EdTech 504 Module 2 Reflection

Jenifer Crook

EdTech 504 Module 2 Reflection

 According to Webster’s Dictionary the definition of epistemology is “the study or a theory of the nature and grounds of knowledge especially with reference to its limits and validity.” As I have contemplated this definition I have come to wonder, how do I know what I know? That is an interesting question considering all the possible learning theories that exist and how I feel about them from the stance of an individual, educator, and parent.

I have a MacBook Pro with a 750 GB hard drive. All of the information stored on my hard drive had to be physically put there, by me, the owner. I only have about 75 GB of free space, which means my hard drive is filling up and will soon hit the maximum amount of data I can store. I know exactly how all of that information has gotten there, I have “saved” it, nothing more than a few keystroke commands to make it reside permanently on the hard drive until I choose to remove it. I can even free up space on my hard drive by deleting unusable information.

My brain, while similar to my computer’s hard drive, isn’t quite the same. The information I have stored, or “saved,” in my brain is limitless and has gotten there mostly through experiences. Some of my brain’s stored data is due to memorization of facts but mostly what is stored is because I have somehow connected information to my own personal experiences. I would agree with authors Jonassen & Land (2012) that “individual beliefs and experiences provide uniquely personal frameworks for new understanding” (p.12).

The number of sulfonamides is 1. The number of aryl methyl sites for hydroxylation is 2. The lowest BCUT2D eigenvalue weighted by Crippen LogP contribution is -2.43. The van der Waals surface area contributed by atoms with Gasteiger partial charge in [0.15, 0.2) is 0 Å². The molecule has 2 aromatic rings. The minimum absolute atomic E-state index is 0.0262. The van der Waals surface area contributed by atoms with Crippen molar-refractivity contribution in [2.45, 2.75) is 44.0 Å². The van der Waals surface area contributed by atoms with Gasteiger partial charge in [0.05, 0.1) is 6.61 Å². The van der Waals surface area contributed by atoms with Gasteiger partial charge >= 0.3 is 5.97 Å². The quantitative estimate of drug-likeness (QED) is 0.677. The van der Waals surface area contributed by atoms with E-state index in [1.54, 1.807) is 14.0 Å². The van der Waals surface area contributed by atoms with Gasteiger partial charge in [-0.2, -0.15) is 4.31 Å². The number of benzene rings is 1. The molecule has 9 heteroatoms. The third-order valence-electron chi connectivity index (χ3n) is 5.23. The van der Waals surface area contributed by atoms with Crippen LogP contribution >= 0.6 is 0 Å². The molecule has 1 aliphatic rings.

My teaching experiences are limited when it comes to classroom instruction. I have team-taught a large Kindergarten class, facilitated small-group reading instruction for at-risk students, and student taught in a 6th grade Title I classroom. All of my classroom experiences have occurred in the past 4 years. While I was student teaching last year, I realized that my beliefs in learning theories and reality didn’t always mesh. While I wholly believe in hands-on learning theories, discovery learning, and even differentiation as suggested by Howard Gardner’s Multiple Intelligences Theory, when faced with the realities of the day-to-day teaching and even just the schedule of the day, time was too short to really allow for deep and meaningful discovery learning. The longest consecutive chunk of time I had with my students, on a daily basis, was one hour. The day was chopped up to accommodate small-group instruction, trips to the computer lab, art, P.E., and all of the other prep class periods they rotated through. The reality of spending hours learning through deep, meaningful conversations and observations just didn’t happen realistically. Additionally, as teachers we are forced to make tough decisions, especially when it comes to teaching what will likely be on end-of-level standardized tests. It is a sad reality, but this is where our education system is right now.

I believe that I don’t really fall neatly into any one category, or major school of thought, when it comes to learning theories. Perhaps it is because I have learned through parenting four very different children. What works for one child absolutely does not work for another. I found this experience to be true in the classroom as well, while one student might respond to operant conditioning and thrives on reinforcement and rewards, another child could care less about rewards or extrinsic motivation.